Doping of the polymers of the invention for transformation thereof to a conducting state can be carried out in various ways. According to one mode of procedure this can be done electrochemically by cyclic voltammetry. This method is used to measure the oxidation or reduction potential (versus a reference electrode) of the polymer or compound involved during electrochemical oxidation. Films of the precursor polymer such as polymer IV are cast upon the positive working electrode using, for example, about 0.01 ml of precursor polymer solution in DMF/H2 O (90/10), and heating the film under vacuum at the appropriate temperature to convert the precursor polymer to the final polymer, e.g. polymer V. The cyclic voltammograms were performed against a Ag/AgCl reference electrode under inert conditions using dried dichloromethane or acetonitrile as the solvent with t-butylammonium perchlorate as the supporting electrolyte. The scan speed was varied between 1 and 100 mVolts per second. Supporting electrolytes were t-butylammonium salts of SbF6 -, PF6 -, BF4 -, AsF6 -, and ClO4 -. Conductivity can also be conferred by chemical treatment of the polymers such as polymer V with oxidant dopants such as AsF5, iodine, H2 SO4, SO3, HCl4, etc..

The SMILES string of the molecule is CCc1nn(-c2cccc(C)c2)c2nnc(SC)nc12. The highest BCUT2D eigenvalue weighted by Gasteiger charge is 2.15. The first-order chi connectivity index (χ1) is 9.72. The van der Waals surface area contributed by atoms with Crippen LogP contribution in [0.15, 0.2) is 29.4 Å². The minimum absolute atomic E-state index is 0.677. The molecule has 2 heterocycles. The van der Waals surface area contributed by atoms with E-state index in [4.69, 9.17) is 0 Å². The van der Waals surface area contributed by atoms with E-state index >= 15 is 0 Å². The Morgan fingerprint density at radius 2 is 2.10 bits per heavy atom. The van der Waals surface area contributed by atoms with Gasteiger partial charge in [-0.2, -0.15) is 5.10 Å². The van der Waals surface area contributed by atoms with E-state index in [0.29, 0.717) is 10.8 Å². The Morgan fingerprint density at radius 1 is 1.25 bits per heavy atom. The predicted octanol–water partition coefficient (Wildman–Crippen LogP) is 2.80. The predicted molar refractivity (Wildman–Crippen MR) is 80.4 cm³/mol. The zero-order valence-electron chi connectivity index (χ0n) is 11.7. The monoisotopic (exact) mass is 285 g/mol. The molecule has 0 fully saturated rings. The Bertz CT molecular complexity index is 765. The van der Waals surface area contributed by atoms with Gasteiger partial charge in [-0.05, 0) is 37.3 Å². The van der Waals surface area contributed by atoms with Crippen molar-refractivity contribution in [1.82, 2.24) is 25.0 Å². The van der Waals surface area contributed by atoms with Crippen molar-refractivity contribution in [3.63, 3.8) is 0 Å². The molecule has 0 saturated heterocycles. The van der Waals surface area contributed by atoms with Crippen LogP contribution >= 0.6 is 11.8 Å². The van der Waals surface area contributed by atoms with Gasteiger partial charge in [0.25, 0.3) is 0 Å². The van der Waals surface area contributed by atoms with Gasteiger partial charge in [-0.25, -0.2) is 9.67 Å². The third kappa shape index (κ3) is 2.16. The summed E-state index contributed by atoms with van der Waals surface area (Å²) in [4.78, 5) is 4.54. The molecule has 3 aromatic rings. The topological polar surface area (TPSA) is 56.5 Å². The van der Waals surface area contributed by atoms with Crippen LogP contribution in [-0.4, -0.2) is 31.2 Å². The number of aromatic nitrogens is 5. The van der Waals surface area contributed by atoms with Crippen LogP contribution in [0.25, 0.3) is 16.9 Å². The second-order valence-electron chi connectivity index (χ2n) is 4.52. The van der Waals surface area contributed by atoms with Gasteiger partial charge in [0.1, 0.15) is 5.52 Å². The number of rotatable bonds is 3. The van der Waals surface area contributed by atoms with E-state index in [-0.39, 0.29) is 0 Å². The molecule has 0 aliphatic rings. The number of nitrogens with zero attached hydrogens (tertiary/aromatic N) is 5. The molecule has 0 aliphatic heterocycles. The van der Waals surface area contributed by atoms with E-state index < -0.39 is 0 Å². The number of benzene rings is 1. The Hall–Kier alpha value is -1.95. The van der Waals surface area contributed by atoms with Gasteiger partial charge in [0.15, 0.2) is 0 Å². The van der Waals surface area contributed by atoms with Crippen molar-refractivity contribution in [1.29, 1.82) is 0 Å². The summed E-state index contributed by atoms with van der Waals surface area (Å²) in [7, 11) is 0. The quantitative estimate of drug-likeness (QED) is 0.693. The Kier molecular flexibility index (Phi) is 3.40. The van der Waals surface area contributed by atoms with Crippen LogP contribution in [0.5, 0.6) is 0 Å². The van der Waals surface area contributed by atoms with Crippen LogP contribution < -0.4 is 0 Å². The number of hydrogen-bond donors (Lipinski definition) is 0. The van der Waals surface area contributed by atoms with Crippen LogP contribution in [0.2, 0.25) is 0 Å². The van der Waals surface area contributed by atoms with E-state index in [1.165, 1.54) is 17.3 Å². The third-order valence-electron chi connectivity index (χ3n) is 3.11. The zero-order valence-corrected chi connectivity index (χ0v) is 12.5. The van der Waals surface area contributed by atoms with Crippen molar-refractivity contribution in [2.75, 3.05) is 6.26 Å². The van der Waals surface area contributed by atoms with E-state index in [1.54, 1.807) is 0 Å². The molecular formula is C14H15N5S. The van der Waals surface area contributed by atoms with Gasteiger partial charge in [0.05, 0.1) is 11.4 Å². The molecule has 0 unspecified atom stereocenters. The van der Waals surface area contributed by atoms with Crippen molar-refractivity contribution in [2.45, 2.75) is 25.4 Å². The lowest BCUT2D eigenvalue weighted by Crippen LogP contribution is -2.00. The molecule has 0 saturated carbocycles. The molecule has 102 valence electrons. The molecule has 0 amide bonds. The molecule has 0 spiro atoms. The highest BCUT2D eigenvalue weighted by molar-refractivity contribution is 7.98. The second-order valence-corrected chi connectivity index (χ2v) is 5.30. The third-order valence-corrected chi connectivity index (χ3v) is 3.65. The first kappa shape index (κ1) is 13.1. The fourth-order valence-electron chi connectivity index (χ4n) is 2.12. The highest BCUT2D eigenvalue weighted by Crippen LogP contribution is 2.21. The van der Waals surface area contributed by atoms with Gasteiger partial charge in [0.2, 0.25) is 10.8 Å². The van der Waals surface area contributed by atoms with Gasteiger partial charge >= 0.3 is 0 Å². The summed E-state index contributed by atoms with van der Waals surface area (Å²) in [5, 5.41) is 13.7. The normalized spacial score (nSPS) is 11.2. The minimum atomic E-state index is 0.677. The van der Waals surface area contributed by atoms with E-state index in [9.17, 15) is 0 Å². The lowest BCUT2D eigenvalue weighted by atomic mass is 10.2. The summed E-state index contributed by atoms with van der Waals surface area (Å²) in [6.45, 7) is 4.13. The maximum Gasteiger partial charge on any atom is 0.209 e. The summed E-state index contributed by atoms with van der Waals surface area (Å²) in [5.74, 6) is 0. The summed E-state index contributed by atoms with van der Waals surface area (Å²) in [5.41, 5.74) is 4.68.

The following are examples of practice of the invention.
To a 500 ml round bottom flask were added 58.06 g (0.139 mol) of 2,5-dimethylbenzyltriphenylphosphonium chloride and 400 ml of 0.4M lithium ethoxide. The pale yellow solution was allowed to stir for about 5 minutes after which 18.98 g (0.139 mol) of 4-methoxybenzaldehyde were added and the solution was stirred for 24 hours at room temperature. To this solution, 25 ml of distilled water were added, the solution was allowed to stir for 1 hour and then the flask and contents were cooled to -20° C. The resulting mixture was filtered cold, the filtrate (14 g) was then dried for 24 hours in vacuo.
The crude product (VI) was then digested for 24 hours in boiling para xylene with a trace of iodine. The digesting solution was then rotovapped and dried in vacuo and the remaining solid recrystallized from boiling ethanol to form white crystals. Yield: 12.14 g (36%), MP: 68° C.
First, 12.14 g of compound VI was dissolved in 300 ml benzene with 0.04 g of Benzoyl peroxide. Then the solution was refluxed, under N2 at 95° C., for two (2) hours, cooled for 20 minutes then 9.2 g of N-Bromosuccinimide and 0.05 g Benzoyl peroxide were added. The solution was refluxed, under N2 at 95° C., for two (2) more hours and cooled for 20 minutes. An additional 9.2 g N-Bromosuccinimide and 0.05 g Benzoyl peroxide were added. The solution refluxed, under N2 at 95° C., for 30 hours, cooled for 20 minutes. The last 9.2 g of N-Bromosuccinimide and 0.05 g Benzoyl peroxide were added. The solution was refluxed, under N2 at 95° C., for two (2) more hours, cooled for 20 minutes, extracted three times with H2 O, extracted three times with saturated NaHCO3 (75 ml), the organic phase was dried with MgSO4, and rotovapped to dryness. Material was then recrystallized from Ethanol. Yield 8.1 grams (40%).